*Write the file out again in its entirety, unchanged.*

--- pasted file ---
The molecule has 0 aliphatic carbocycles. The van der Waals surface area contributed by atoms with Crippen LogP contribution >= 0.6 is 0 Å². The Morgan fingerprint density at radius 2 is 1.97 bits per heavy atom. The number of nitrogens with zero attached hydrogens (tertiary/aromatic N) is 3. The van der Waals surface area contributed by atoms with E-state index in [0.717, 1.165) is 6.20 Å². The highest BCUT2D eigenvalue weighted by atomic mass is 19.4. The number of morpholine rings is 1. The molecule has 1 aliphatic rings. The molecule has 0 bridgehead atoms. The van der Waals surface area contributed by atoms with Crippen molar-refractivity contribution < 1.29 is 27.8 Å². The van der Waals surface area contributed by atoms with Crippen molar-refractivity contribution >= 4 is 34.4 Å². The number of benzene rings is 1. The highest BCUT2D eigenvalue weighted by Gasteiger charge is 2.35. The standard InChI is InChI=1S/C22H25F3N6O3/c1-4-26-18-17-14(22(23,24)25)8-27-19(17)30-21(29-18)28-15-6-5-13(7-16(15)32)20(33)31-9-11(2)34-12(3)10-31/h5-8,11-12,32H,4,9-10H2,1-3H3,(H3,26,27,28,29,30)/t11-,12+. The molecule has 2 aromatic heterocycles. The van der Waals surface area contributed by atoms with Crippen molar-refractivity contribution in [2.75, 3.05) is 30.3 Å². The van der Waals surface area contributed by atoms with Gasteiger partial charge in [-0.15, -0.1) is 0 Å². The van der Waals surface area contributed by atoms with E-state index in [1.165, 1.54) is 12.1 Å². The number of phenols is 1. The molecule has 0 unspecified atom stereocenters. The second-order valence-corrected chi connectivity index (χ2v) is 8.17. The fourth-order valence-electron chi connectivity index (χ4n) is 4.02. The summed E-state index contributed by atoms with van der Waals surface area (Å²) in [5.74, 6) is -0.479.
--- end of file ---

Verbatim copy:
The molecule has 0 aliphatic carbocycles. The van der Waals surface area contributed by atoms with Crippen LogP contribution >= 0.6 is 0 Å². The Morgan fingerprint density at radius 2 is 1.97 bits per heavy atom. The number of nitrogens with zero attached hydrogens (tertiary/aromatic N) is 3. The van der Waals surface area contributed by atoms with E-state index in [0.717, 1.165) is 6.20 Å². The highest BCUT2D eigenvalue weighted by atomic mass is 19.4. The number of morpholine rings is 1. The molecule has 1 aliphatic rings. The molecule has 0 bridgehead atoms. The van der Waals surface area contributed by atoms with Crippen molar-refractivity contribution < 1.29 is 27.8 Å². The van der Waals surface area contributed by atoms with Crippen molar-refractivity contribution >= 4 is 34.4 Å². The number of benzene rings is 1. The highest BCUT2D eigenvalue weighted by Gasteiger charge is 2.35. The standard InChI is InChI=1S/C22H25F3N6O3/c1-4-26-18-17-14(22(23,24)25)8-27-19(17)30-21(29-18)28-15-6-5-13(7-16(15)32)20(33)31-9-11(2)34-12(3)10-31/h5-8,11-12,32H,4,9-10H2,1-3H3,(H3,26,27,28,29,30)/t11-,12+. The molecule has 2 aromatic heterocycles. The van der Waals surface area contributed by atoms with Crippen molar-refractivity contribution in [2.75, 3.05) is 30.3 Å². The van der Waals surface area contributed by atoms with Gasteiger partial charge in [-0.15, -0.1) is 0 Å². The van der Waals surface area contributed by atoms with E-state index in [1.165, 1.54) is 12.1 Å². The number of phenols is 1. The molecule has 0 unspecified atom stereocenters. The second-order valence-corrected chi connectivity index (χ2v) is 8.17. The fourth-order valence-electron chi connectivity index (χ4n) is 4.02. The summed E-state index contributed by atoms with van der Waals surface area (Å²) in [5.74, 6) is -0.479.